Productivity of Tropical Forests and Tropical Woodlands

  • E. Medina
  • H. Klinge
Part of the Encyclopedia of Plant Physiology book series (PLANT, volume 12 / D)


The forests to be considered in this chapter are roughly located between 23° on either side of the equator and are climatically characterized by high total annual insolation >4.5·105 J cm-2, and thermal regimes in which daily temperature oscillations are frequently more pronounced than seasonal average monthly differences. The magnitude of the seasonal differences in temperature increases towards higher latitudes from a climatic equator, by definition the belt with more homogeneous climate in which weather is most predictable (UNESCO 1978). Near the equator, rainfall is generally high (> 2,000 mm per year) and evenly distributed during the year, with seasonality increasing with one or two annual dry periods towards higher latitudes. Total amount of rainfall varies greatly within the tropics, and because of predominantly high potential evapotranspiration, there exists a great diversity of forest ecosystems regulated by water availability during the year. Altitude modifies average temperature and water availability, because mountain ranges change incidence of insolation and rainfall regime.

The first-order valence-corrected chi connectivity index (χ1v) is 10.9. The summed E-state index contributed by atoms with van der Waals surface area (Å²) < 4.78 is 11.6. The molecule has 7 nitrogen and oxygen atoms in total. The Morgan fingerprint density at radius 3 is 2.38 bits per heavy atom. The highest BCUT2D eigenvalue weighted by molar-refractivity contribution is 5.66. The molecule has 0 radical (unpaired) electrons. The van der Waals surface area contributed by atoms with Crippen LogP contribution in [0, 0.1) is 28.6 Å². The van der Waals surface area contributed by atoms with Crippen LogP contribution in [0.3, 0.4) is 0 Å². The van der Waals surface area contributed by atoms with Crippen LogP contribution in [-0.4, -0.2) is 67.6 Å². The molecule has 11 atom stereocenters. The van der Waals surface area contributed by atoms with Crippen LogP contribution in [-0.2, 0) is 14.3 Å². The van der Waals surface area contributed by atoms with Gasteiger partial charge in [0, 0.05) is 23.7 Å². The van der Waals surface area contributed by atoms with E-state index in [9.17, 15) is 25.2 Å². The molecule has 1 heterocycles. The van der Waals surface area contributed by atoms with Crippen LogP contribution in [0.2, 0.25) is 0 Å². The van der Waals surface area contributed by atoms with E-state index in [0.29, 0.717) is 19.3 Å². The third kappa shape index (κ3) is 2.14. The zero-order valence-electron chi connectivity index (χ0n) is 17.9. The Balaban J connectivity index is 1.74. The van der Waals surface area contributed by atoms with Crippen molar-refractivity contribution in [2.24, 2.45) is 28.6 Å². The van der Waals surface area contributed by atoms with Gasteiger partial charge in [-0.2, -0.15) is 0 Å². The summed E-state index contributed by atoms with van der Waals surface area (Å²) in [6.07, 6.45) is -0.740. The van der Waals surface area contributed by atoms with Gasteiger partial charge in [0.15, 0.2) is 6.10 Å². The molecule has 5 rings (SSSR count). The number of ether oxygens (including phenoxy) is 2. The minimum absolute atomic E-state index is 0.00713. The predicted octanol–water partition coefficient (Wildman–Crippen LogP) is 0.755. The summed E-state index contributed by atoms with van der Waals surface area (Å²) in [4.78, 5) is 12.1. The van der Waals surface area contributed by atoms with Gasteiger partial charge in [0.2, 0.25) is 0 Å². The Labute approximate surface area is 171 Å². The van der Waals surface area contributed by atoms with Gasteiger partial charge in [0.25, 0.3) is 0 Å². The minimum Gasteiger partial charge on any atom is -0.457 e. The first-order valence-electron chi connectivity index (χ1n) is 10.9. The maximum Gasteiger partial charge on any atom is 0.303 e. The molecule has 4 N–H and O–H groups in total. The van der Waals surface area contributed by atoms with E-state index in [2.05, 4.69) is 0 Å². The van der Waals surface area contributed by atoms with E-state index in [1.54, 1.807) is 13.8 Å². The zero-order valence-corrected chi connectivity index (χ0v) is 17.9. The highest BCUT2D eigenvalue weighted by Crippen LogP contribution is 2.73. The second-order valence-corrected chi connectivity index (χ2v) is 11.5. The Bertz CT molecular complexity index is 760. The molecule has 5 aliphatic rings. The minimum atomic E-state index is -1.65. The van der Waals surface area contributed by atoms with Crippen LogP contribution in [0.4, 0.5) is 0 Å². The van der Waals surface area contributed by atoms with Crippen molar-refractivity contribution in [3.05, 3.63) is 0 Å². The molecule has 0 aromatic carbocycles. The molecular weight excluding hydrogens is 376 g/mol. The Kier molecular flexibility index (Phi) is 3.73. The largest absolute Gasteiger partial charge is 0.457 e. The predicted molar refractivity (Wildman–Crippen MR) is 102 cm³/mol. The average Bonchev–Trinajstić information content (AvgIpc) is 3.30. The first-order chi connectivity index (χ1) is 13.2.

Tropical Forest Rain Forest Specific Leaf Area Tropical Rain Forest Litter Production 
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© Springer-Verlag Berlin · Heidelberg 1983

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  • E. Medina
  • H. Klinge

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